When I first came to New York in the 1970s, so many of the classic movie stars I’d idolized lived here and you could spot them around town. The first star I ever saw was Ingrid Bergman walking ahead of me on Madison Avenue. I recognised her from the back. I ran up, gushed a bit and she was very gracious.”
As Steve explained to me, “I usually watch whatever movie I’m talking about the week before unless I’ve seen them so often, it doesnt matter.
The challenge for me is to do them off the top of my head from the vast storage unit in my poor brain of what my mother used to refer to as ‘useless Hollywood knowledge!’
I work with a team of 5 incredible colleagues. We shoot two takes for each movie. In case I may have missed something – which I quite often do – like missing something integral to the film. (All done in Steve’s New York apartment which he refers to as ‘Thornfield Manor ‘ from JANE EYRE)
We shoot about 9 episodes at a time, then run one a month.”
Steve’s prized possession is an autographed copy of Robert Osborne’s “Pictorial History of the Academy Awards” . Steve told me – “I’ve had it by my bed since 1969. Robert Osborne signed it for me when a I appeared on the 20th anniversary of Turner Classic Movies and introduced the film THEM with him.”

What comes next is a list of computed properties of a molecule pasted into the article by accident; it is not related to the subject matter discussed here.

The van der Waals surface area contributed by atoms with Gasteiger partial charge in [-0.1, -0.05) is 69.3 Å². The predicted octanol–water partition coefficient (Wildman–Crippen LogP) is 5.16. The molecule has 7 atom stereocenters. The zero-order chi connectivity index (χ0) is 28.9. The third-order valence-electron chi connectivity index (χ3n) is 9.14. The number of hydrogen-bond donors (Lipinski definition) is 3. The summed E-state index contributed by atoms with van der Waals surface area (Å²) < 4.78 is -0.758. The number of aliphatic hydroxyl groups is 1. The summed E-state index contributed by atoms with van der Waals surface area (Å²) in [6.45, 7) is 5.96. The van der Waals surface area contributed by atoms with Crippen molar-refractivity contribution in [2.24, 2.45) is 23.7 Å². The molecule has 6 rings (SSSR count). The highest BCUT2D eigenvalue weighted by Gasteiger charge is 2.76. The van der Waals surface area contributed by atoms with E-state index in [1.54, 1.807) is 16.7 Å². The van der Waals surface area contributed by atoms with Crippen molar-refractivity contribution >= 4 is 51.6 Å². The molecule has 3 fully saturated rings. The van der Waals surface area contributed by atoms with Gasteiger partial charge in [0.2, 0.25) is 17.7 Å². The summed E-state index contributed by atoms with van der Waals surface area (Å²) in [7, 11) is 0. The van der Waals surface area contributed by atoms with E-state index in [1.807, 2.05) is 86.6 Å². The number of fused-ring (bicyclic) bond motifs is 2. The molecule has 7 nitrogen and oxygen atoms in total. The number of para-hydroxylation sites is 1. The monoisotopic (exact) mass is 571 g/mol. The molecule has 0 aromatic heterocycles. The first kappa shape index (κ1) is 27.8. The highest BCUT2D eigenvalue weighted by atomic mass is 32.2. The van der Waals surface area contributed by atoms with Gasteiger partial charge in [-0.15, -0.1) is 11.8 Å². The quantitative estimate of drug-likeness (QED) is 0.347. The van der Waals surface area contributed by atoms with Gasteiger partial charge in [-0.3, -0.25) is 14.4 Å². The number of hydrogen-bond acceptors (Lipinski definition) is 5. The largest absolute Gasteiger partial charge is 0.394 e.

TCM studio in Atlanta in 2014.
Steve commented, “I watch all kinds of films, lesser known, as well as bonafide classics. Like all films, some are better than others, it’s all a question of personal taste.
There are a lot of films I love that are put down as failures for one reason or another. I make it a point not to criticise the films I talk about on TOQ at the Movies.”
When I asked Steve if he was a collector, his answer was clear and precise!
“My apartment is ALL memorabilia. Film biographies of stars, directors, producers, some critics; autographed photos, posters, signed volumes…….some of my favourite things are ; a signed first edition of the screenplay of ALL ABOUT EVE, signed to me by Joseph L. Mankiewicz ; a first edition of ‘The Name Above the Title’ signed by Frank Capra; a program from the New York premiere of “Gone With The Wind”; a signed copy of ‘Memo From David O. Selznick’, by Kay Brown, his right hand assistant/girl Friday who got him to buy “Gone With The Wind”;